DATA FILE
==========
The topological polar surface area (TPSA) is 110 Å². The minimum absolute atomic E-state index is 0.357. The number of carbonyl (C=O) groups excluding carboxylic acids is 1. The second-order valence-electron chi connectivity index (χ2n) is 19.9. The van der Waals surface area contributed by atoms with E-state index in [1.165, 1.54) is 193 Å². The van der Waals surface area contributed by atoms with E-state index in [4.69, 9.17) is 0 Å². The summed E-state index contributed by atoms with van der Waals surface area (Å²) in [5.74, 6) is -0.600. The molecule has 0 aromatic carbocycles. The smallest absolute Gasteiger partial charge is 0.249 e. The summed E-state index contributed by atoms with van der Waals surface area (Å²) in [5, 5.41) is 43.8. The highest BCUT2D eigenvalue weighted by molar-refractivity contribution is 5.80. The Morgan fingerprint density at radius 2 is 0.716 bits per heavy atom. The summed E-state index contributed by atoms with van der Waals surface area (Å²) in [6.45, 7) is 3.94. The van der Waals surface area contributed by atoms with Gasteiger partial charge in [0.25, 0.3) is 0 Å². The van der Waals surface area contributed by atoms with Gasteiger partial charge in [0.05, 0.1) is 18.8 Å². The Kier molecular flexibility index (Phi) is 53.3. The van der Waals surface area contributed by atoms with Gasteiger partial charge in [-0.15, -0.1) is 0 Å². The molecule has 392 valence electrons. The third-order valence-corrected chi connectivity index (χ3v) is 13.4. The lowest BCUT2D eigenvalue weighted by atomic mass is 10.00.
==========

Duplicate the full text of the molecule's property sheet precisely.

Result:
The topological polar surface area (TPSA) is 110 Å². The minimum absolute atomic E-state index is 0.357. The number of carbonyl (C=O) groups excluding carboxylic acids is 1. The second-order valence-electron chi connectivity index (χ2n) is 19.9. The van der Waals surface area contributed by atoms with E-state index in [1.165, 1.54) is 193 Å². The van der Waals surface area contributed by atoms with E-state index in [4.69, 9.17) is 0 Å². The summed E-state index contributed by atoms with van der Waals surface area (Å²) in [5.74, 6) is -0.600. The molecule has 0 aromatic carbocycles. The smallest absolute Gasteiger partial charge is 0.249 e. The summed E-state index contributed by atoms with van der Waals surface area (Å²) in [5, 5.41) is 43.8. The highest BCUT2D eigenvalue weighted by molar-refractivity contribution is 5.80. The Morgan fingerprint density at radius 2 is 0.716 bits per heavy atom. The summed E-state index contributed by atoms with van der Waals surface area (Å²) in [6.45, 7) is 3.94. The van der Waals surface area contributed by atoms with Gasteiger partial charge in [0.25, 0.3) is 0 Å². The van der Waals surface area contributed by atoms with Gasteiger partial charge in [0.05, 0.1) is 18.8 Å². The Kier molecular flexibility index (Phi) is 53.3. The van der Waals surface area contributed by atoms with Gasteiger partial charge in [-0.15, -0.1) is 0 Å². The molecule has 392 valence electrons. The third-order valence-corrected chi connectivity index (χ3v) is 13.4. The lowest BCUT2D eigenvalue weighted by atomic mass is 10.00.